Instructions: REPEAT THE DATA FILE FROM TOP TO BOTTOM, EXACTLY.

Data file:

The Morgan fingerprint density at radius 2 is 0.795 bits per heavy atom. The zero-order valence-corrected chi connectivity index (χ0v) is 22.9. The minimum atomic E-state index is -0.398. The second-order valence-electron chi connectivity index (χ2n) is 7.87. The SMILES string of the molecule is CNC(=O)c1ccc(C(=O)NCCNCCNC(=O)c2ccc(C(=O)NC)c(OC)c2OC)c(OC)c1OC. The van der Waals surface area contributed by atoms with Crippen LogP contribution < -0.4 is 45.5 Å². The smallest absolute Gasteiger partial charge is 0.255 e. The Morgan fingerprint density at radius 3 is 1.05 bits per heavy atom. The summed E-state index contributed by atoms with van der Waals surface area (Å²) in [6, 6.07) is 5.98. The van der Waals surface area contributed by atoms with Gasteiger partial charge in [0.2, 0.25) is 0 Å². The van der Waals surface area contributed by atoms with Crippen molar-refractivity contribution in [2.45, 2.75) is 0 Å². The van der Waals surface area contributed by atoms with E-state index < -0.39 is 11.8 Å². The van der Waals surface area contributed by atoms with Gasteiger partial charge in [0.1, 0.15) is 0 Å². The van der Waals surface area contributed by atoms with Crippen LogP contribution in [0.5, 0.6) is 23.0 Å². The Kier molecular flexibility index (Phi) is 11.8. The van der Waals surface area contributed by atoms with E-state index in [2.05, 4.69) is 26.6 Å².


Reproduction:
The Morgan fingerprint density at radius 2 is 0.795 bits per heavy atom. The zero-order valence-corrected chi connectivity index (χ0v) is 22.9. The minimum atomic E-state index is -0.398. The second-order valence-electron chi connectivity index (χ2n) is 7.87. The SMILES string of the molecule is CNC(=O)c1ccc(C(=O)NCCNCCNC(=O)c2ccc(C(=O)NC)c(OC)c2OC)c(OC)c1OC. The van der Waals surface area contributed by atoms with Crippen LogP contribution < -0.4 is 45.5 Å². The smallest absolute Gasteiger partial charge is 0.255 e. The Morgan fingerprint density at radius 3 is 1.05 bits per heavy atom. The summed E-state index contributed by atoms with van der Waals surface area (Å²) in [6, 6.07) is 5.98. The van der Waals surface area contributed by atoms with Gasteiger partial charge in [0.2, 0.25) is 0 Å². The van der Waals surface area contributed by atoms with Crippen molar-refractivity contribution in [2.45, 2.75) is 0 Å². The van der Waals surface area contributed by atoms with E-state index < -0.39 is 11.8 Å². The van der Waals surface area contributed by atoms with Gasteiger partial charge in [0.1, 0.15) is 0 Å². The van der Waals surface area contributed by atoms with Crippen LogP contribution in [0.5, 0.6) is 23.0 Å². The Kier molecular flexibility index (Phi) is 11.8. The van der Waals surface area contributed by atoms with E-state index in [2.05, 4.69) is 26.6 Å².